One of my favorite web-based tools for the classroom is EDpuzzle.   When you think about watching a video clip in the classroom, you probably picture something like this:  The teacher starts the video, but occasionally pauses to ask comprehension questions, to make sure students are paying attention, and to draw attention to important points.  Either that, or there is a worksheet full of questions from the video.  The worksheet has the advantage of holding everyone accountable, but loses the laser-pointer effect of the teacher pausing and drawing attention to things as they come up.

EDpuzzle moves the video to individual student devices, and embeds questions and comments into the video.  That way, everyone has the questions to answer individually, and you can pause the video at just the right time to ask the questions.

Sample EDpuzzle video screenshot
Teacher view of video with 3 questions embedded

One of my favorite features of EDpuzzle is that you can customize feedback for each answer choice.  As I write this feedback, I try to think of it, “If I were standing right next to this student and they chose this answer (right or wrong) what would I say to them?”  And that’s what I type.

Sample question showing feedback for each answer choice
Sample question showing feedback for each answer choice

Another of my favorite features of EDpuzzle is its UDL-friendly format.  I can insert an audio comment at a certain point (“Pay attention to ____”), or I can insert that as a written comment, or I can use both.  You can also add an image to each question and each individual answer choice!  How cool is that for your struggling readers and ELLs?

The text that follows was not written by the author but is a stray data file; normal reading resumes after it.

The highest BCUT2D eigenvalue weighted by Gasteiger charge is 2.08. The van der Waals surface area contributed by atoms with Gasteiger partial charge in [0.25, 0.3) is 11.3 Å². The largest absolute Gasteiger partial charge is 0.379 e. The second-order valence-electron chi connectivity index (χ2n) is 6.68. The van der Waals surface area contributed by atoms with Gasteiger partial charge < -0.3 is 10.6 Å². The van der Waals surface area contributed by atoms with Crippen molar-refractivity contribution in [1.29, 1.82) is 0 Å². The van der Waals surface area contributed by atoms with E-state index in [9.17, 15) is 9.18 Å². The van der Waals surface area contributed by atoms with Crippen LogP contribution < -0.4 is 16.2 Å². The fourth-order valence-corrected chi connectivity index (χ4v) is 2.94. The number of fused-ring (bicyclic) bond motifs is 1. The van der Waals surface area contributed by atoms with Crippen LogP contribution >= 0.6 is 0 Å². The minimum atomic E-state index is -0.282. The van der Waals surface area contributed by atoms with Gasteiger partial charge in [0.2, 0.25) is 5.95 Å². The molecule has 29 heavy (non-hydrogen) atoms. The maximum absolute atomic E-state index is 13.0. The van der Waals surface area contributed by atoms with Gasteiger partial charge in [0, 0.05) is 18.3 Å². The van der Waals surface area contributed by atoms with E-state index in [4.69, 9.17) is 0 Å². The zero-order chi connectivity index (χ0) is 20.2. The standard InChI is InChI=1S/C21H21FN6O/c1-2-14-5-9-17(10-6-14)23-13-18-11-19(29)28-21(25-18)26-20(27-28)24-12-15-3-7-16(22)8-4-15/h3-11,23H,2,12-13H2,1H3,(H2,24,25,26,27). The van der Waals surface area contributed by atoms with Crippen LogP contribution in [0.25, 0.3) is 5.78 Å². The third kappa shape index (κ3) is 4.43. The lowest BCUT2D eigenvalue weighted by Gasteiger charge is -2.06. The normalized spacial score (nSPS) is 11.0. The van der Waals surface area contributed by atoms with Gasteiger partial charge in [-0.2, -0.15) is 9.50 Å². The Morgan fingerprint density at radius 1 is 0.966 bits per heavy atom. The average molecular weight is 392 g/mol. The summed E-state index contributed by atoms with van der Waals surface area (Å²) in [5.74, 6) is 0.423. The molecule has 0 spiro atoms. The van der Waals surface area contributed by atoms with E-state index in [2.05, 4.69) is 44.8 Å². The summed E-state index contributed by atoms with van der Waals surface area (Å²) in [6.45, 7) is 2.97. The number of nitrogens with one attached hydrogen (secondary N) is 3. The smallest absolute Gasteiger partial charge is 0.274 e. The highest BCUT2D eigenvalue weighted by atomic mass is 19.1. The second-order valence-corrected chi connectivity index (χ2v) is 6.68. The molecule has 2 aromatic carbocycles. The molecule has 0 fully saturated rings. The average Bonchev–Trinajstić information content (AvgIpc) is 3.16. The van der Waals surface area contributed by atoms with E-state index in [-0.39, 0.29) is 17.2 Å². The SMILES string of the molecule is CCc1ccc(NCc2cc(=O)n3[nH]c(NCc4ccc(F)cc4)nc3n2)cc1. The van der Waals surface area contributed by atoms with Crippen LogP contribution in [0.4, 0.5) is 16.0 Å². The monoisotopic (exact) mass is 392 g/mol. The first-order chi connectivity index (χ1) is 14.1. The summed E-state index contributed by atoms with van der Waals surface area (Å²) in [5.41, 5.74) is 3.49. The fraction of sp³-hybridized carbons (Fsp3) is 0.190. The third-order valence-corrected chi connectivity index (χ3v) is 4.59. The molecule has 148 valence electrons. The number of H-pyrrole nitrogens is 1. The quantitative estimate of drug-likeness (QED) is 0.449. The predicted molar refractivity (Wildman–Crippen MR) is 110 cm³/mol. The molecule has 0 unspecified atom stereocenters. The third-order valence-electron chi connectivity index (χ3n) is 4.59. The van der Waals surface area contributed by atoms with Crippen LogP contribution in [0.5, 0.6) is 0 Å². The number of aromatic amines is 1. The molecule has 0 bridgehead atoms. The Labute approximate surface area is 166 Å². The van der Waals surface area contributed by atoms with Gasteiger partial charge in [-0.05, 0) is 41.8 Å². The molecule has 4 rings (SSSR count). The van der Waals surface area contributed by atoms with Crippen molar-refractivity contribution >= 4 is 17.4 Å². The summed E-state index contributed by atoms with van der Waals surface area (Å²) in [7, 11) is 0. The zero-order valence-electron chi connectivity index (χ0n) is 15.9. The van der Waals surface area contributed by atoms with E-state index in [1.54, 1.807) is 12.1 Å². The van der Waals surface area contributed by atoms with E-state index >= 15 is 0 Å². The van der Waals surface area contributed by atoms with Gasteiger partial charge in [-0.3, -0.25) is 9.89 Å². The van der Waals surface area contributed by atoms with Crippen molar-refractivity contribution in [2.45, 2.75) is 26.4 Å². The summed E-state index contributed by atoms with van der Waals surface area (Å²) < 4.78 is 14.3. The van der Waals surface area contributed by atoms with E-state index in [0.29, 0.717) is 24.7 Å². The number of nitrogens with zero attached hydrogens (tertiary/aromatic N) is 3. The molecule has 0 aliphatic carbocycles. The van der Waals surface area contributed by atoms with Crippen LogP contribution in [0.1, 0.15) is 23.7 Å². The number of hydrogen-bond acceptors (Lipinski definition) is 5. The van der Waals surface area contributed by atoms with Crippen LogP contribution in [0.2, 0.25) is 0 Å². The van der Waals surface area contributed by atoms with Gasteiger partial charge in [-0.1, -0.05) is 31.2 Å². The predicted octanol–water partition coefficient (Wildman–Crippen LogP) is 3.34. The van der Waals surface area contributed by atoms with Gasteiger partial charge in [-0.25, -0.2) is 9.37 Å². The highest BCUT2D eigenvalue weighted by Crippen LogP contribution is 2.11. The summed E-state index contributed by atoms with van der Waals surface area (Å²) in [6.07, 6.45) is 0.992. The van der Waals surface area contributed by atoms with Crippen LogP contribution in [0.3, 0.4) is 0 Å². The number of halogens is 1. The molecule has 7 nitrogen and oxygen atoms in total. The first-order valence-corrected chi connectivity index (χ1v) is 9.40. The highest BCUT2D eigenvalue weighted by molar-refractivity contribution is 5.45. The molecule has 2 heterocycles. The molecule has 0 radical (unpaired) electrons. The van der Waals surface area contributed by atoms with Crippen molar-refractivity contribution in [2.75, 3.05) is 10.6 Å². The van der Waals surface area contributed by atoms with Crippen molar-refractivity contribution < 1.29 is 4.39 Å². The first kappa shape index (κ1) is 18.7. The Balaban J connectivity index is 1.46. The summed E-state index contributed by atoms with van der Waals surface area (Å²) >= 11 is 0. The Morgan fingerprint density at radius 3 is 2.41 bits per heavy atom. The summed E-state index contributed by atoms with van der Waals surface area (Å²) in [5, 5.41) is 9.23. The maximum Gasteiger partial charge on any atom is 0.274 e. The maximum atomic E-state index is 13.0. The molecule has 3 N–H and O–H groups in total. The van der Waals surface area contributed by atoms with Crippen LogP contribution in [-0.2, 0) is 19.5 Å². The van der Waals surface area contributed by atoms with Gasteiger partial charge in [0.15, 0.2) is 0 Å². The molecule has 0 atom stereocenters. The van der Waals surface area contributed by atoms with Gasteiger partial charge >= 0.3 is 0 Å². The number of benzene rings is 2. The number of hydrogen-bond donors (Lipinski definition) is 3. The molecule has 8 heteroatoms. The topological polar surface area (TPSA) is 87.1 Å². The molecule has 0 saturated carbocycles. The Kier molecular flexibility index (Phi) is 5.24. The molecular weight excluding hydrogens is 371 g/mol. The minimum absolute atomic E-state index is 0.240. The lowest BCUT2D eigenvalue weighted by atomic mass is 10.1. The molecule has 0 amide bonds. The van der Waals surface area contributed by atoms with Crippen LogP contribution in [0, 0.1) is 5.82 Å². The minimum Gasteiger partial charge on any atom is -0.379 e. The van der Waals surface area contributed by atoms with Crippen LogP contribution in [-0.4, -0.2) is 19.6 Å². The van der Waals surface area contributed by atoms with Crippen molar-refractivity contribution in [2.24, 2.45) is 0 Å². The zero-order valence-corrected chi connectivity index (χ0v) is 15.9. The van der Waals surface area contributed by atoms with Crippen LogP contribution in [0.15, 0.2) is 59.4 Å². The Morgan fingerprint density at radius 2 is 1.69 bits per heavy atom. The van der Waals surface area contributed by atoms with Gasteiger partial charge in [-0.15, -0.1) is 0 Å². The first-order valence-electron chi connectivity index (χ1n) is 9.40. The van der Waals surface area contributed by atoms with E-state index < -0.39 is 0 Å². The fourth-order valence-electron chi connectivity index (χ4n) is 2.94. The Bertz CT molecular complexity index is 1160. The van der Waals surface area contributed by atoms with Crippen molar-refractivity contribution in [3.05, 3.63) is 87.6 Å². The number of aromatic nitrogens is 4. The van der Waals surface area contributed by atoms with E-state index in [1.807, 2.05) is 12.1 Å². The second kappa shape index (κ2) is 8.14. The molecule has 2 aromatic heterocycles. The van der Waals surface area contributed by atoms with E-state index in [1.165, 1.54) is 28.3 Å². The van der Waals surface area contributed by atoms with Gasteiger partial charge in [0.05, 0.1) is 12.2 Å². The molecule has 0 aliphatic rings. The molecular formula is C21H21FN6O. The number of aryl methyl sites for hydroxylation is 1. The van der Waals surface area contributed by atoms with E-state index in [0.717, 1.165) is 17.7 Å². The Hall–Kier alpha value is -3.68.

Answers with pictures
Answers with pictures and text

You can also include links to questions, so they can mimic your state assessments, in our case PARRC, by requiring students to answer a question using multiple sources of information.

EDpuzzle draws from YouTube and Vimeo, but also a half-dozen other video sources, like Crash Course and Khan Academy. You can also search right on EDpuzzle for already completed videos that have been cropped and have the questions already added.  You can then edit them to fit your class and curriculum.

Channels to draw videos from
Sources of videos

Of course there are always multiple products that do similar things (think Nearpod and Peardeck, or Socrative, Kahoot and Quizizz), but I prefer EDpuzzle over similar products like PlayPosit (f.k.a. Educanon) because of the selection of features, most notably the ability to upload your own video, one of my favorite features of EDpuzzle.  This means you can record your own lecture or screencast, upload it to EDpuzzle, and add the same questions you would ask a live class, for another tool to flip your class.  Of course there is also data collection, so you can see how your students did.  And don’t you wish you had a way to tell if your students ever re-read a passage before answering a question?  EDpuzzle has that built in, so you can see how many times a student watched or re-watched a segment before answering the question at the end of that segment.

Oh, and did I mention that it integrates with Google Classroom?  That’s one of my favorite features of EDpuzzle.

Have another minute?  Check out the new series: Chrome Extension of the Day 

 

Leave a Reply